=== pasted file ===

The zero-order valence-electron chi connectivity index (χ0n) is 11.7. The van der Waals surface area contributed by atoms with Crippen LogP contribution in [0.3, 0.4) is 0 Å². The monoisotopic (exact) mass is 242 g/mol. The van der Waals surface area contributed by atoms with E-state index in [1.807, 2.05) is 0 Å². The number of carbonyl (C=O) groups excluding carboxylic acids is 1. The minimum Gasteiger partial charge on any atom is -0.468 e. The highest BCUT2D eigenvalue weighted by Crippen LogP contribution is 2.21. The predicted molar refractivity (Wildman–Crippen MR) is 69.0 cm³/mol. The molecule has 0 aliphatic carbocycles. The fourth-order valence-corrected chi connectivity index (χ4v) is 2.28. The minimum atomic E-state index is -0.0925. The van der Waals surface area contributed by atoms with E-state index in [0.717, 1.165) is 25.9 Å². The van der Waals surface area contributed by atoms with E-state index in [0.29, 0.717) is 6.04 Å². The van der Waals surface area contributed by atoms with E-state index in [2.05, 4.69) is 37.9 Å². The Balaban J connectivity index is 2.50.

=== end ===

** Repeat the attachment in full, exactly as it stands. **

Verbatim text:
The zero-order valence-electron chi connectivity index (χ0n) is 11.7. The van der Waals surface area contributed by atoms with Crippen LogP contribution in [0.3, 0.4) is 0 Å². The monoisotopic (exact) mass is 242 g/mol. The van der Waals surface area contributed by atoms with E-state index in [1.807, 2.05) is 0 Å². The number of carbonyl (C=O) groups excluding carboxylic acids is 1. The minimum Gasteiger partial charge on any atom is -0.468 e. The highest BCUT2D eigenvalue weighted by Crippen LogP contribution is 2.21. The predicted molar refractivity (Wildman–Crippen MR) is 69.0 cm³/mol. The molecule has 0 aliphatic carbocycles. The fourth-order valence-corrected chi connectivity index (χ4v) is 2.28. The minimum atomic E-state index is -0.0925. The van der Waals surface area contributed by atoms with E-state index in [0.717, 1.165) is 25.9 Å². The van der Waals surface area contributed by atoms with E-state index in [0.29, 0.717) is 6.04 Å². The van der Waals surface area contributed by atoms with E-state index in [2.05, 4.69) is 37.9 Å². The Balaban J connectivity index is 2.50.